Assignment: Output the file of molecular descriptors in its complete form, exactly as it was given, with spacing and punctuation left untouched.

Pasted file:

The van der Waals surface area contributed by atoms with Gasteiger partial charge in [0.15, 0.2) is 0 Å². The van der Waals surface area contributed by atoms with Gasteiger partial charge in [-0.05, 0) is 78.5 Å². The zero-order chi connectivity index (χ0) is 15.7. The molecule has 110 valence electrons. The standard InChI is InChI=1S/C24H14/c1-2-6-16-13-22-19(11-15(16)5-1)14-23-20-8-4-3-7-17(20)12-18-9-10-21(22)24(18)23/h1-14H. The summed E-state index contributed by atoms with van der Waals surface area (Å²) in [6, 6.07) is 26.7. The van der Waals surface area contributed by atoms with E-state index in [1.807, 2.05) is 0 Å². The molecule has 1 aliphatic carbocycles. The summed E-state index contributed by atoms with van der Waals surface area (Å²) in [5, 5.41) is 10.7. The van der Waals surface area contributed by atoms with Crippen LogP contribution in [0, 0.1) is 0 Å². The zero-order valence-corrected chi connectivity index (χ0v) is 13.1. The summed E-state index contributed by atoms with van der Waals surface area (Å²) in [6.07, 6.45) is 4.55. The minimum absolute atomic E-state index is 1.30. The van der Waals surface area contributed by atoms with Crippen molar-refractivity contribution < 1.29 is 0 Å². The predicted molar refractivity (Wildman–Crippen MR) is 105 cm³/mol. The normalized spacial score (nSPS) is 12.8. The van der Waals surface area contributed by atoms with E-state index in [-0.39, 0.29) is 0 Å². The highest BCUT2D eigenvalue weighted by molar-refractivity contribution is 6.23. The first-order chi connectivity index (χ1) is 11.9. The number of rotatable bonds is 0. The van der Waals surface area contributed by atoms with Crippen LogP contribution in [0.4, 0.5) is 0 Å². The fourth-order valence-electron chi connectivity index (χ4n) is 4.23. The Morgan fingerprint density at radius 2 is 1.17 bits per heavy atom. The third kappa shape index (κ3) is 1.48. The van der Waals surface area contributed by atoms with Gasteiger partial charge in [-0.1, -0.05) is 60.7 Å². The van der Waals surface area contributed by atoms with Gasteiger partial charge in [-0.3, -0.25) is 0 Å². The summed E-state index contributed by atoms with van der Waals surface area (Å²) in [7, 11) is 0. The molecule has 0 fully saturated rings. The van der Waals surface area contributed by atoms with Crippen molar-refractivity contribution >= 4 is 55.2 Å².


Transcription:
The van der Waals surface area contributed by atoms with Gasteiger partial charge in [0.15, 0.2) is 0 Å². The van der Waals surface area contributed by atoms with Gasteiger partial charge in [-0.05, 0) is 78.5 Å². The zero-order chi connectivity index (χ0) is 15.7. The molecule has 110 valence electrons. The standard InChI is InChI=1S/C24H14/c1-2-6-16-13-22-19(11-15(16)5-1)14-23-20-8-4-3-7-17(20)12-18-9-10-21(22)24(18)23/h1-14H. The summed E-state index contributed by atoms with van der Waals surface area (Å²) in [6, 6.07) is 26.7. The van der Waals surface area contributed by atoms with E-state index in [1.807, 2.05) is 0 Å². The molecule has 1 aliphatic carbocycles. The summed E-state index contributed by atoms with van der Waals surface area (Å²) in [5, 5.41) is 10.7. The van der Waals surface area contributed by atoms with Crippen LogP contribution in [0, 0.1) is 0 Å². The zero-order valence-corrected chi connectivity index (χ0v) is 13.1. The summed E-state index contributed by atoms with van der Waals surface area (Å²) in [6.07, 6.45) is 4.55. The minimum absolute atomic E-state index is 1.30. The van der Waals surface area contributed by atoms with Crippen molar-refractivity contribution < 1.29 is 0 Å². The predicted molar refractivity (Wildman–Crippen MR) is 105 cm³/mol. The normalized spacial score (nSPS) is 12.8. The van der Waals surface area contributed by atoms with E-state index in [-0.39, 0.29) is 0 Å². The highest BCUT2D eigenvalue weighted by molar-refractivity contribution is 6.23. The first-order chi connectivity index (χ1) is 11.9. The number of rotatable bonds is 0. The van der Waals surface area contributed by atoms with Crippen LogP contribution in [0.4, 0.5) is 0 Å². The fourth-order valence-electron chi connectivity index (χ4n) is 4.23. The Morgan fingerprint density at radius 2 is 1.17 bits per heavy atom. The third kappa shape index (κ3) is 1.48. The van der Waals surface area contributed by atoms with Gasteiger partial charge in [-0.1, -0.05) is 60.7 Å². The van der Waals surface area contributed by atoms with Gasteiger partial charge in [-0.3, -0.25) is 0 Å². The summed E-state index contributed by atoms with van der Waals surface area (Å²) in [7, 11) is 0. The molecule has 0 fully saturated rings. The van der Waals surface area contributed by atoms with Crippen molar-refractivity contribution >= 4 is 55.2 Å².